While outbound travel and international arrivals are yet to reach pre-pandemic levels, domestic travel has been high with tourist spots receiving unprecedented footfall. According to a National Council of Applied Economic Research report, domestic tourism is a key driving force for revenue in the sector even though a trip within the country costs only about a fraction of an international trip.

G Jagadeesh, managing director of the Karnataka State Tourism Development Corporation, said all package tours and facilities across Karnataka were witnessing up to 85% occupancy. 

“While we suffered losses of about Rs 20 crore, there is an opportunity to increase revenue to the tune of Rs 100 crore. We have even reduced package rates, reopening some popular trips. The pilgrim circuit focusing on Tirupati has been a much-sought-after package followed by the Dakshina Kannada package,” he said.

In the Northeast, tour operators are rejoicing over the return of travellers as the sector was hit even before the Covid pandemic due to agitations on a contentious law on citizenship. “Assam and Meghalaya are driving the boom in the Northeast along with temples. While Kaziranga in Assam, Shillong and Cherrapunji in Meghalaya are major crowd pullers, devotees are also descending on the famous Kamakhya temple,” said Aparup Deka, a Guwahati-based tour operator.

At a recent government function, Assam Chief Minister Himanta Biswa Sarma said, “The rush at Kamakhya and Kaziranga is more than what it was before the pandemic. At times, we (the government) have found it difficult to find a place around Kaziranga to hold meetings.” The park, known for its one-horned rhinos, saw the footfall of over 2.20 lakh visitors in 2021-22 which is the highest in the last decade.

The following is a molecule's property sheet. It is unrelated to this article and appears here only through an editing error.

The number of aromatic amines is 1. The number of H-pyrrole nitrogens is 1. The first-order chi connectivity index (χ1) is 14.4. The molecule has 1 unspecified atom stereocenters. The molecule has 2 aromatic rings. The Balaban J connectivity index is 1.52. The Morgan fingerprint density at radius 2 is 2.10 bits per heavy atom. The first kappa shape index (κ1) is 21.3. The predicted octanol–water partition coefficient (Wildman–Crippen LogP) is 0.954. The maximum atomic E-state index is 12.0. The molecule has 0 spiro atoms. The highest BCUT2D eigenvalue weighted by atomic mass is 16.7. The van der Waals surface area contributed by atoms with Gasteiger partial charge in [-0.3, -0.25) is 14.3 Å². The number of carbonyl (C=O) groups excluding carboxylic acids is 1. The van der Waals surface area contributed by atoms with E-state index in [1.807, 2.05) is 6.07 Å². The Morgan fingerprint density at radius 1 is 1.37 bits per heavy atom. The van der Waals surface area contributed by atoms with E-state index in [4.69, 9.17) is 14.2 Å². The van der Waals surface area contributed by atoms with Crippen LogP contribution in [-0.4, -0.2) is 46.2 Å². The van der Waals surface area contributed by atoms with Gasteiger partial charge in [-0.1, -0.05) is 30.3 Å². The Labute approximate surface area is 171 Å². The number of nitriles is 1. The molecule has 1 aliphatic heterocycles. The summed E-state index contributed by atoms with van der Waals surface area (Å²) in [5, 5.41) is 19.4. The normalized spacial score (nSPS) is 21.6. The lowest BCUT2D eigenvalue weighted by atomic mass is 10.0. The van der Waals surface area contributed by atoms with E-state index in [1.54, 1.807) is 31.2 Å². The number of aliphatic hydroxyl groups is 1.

Talking about hardships that the sector faced, Syama Raju said, “with Covid-19 around, we have made it to the lifeboat somehow but dry land remains far. In south India alone, the sector had to cut about 60% of jobs besides keeping payment pending to suppliers.”

“Luckily, in Karnataka, the government offered us a 50% rebate in property taxes and waiving of the minimum demand charges for the three-months duration. Today, we are able to witness near 80% occupancy largely due to the young and working professional crowd. It was the outbound segment of travellers that had now converted to the domestic circuits.”

The growth in domestic tourism comes from homestays and resorts and not conventional hotels. “Travellers prefer homestays and resorts with vast open space and private accommodations similar to houses. Hotels in urban localities and towns are yet to get bookings,” he said.